Katherine Bush Felton First Lady of Wiley College
We were thrilled when Katherine Bush Felton agreed to share how she was inspired by Watermelon and Red Birds: A Cookbook for Juneteenth and Black Celebrations by Nicole A. Taylor, a Juneteenth cookbook published by Simon & Schuster.
She hosted an elegant outdoor afternoon tea party where her love for entertaining, baking, and creating flower arrangements shines through.
Katherine served in many public affairs roles at government agencies, including the White House during the Obama Administration, the United States Congress, and the Seattle Mayor’s Office. Katherine now serves as the First Lady of Wiley College, a historically Black college in Marshall, Texas. Hear more about her experiences with Juneteenth and the importance of learning about your culture and passing that on to younger generations.
Katherine and her husband Herman live in the historic President’s Home on the Wiley College campus. They have three children—Jamal, Paige, and Trey, plus an adorable Portuguese Water Dog named Thurgood. Katherine loves to spend time with her family in their New Orleans home to enjoy the arts, culture, architecture, and culinary offerings of the city.
Katherine’s son Trey in Galveston, Texas celebrating Juneteenth
How do you celebrate Juneteenth?
I have celebrated Juneteenth in many ways over the years. In Seattle, where I grew up, Juneteenth was celebrated with community festivals. My favorite was the Juneteenth festival at my neighborhood community center. There was amazing food, entertainment, crafters, artists, and entrepreneurs. It was a celebration of our resiliency, our strength, and our resolve to support each other economically and otherwise.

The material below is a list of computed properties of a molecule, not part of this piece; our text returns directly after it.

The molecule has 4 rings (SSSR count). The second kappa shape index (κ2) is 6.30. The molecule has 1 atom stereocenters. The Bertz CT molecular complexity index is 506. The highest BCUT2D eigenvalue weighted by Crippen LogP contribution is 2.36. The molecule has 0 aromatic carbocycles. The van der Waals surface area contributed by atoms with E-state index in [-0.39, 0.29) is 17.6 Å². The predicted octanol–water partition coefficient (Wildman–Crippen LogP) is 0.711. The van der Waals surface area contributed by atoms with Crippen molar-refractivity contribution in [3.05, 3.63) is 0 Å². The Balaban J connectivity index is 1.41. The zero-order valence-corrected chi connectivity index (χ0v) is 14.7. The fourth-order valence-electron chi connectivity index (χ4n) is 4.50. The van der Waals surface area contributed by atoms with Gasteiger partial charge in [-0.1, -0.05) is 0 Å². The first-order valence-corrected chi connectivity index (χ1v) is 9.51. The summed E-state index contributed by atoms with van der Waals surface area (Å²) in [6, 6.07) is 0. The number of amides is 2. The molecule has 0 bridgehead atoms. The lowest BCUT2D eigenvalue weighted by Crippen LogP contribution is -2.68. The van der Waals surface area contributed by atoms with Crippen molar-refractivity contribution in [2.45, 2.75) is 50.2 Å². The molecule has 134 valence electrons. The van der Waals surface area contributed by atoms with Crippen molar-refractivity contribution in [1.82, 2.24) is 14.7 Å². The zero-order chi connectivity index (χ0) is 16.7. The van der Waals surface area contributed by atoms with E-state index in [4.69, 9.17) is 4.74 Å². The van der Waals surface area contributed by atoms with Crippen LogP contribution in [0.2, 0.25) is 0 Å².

My favorite Juneteenth memory is more recent; during the pandemic, without communal gatherings being available, my husband I and I decided to take a road trip to Galveston, Texas to provide Trey, our eight-year-old at the time an in-person Juneteenth history lesson, complete with a stop at a local ice cream shop.
Katherine hosts Juneteenth-inspired afternoon tea.
What do you love about celebrating Juneteenth?
Now that I live in Texas, and on the campus of a historically Black college, Juneteenth is particularly special. Founded in 1873, just a decade after the Emancipation Proclamation, and eight years after the federal troops arrived in Galveston, Texas to effectively end slavery in the United States, I can imagine recently enslaved students pouring into Wiley College’s campus eager to receive the education just recently made available to them with the ending of slavery. Wiley College is special place, with sacred grounds that played an integral role in Texas in educating recently freed slaves and history makers throughout history.
Opal Lee, born in Marshall, Texas, and Wiley College alum is revered as the “grandmother of Juneteenth” due to activism over the years to make Juneteenth a federally recognized holiday. In 2021, the Wiley family beamed with pride as Opal Lee stood with President Joe Biden as he signed the law making Juneteenth a federally recognized holiday. I am proud to walk the on the same grounds of Wiley College alum like Opal Lee, James Farmer Jr, and others who have shaped the Black experience in this country.
Natasha and Victor Long with two of their children – Crow-Hop Farms at Longview Farmers Market in Texas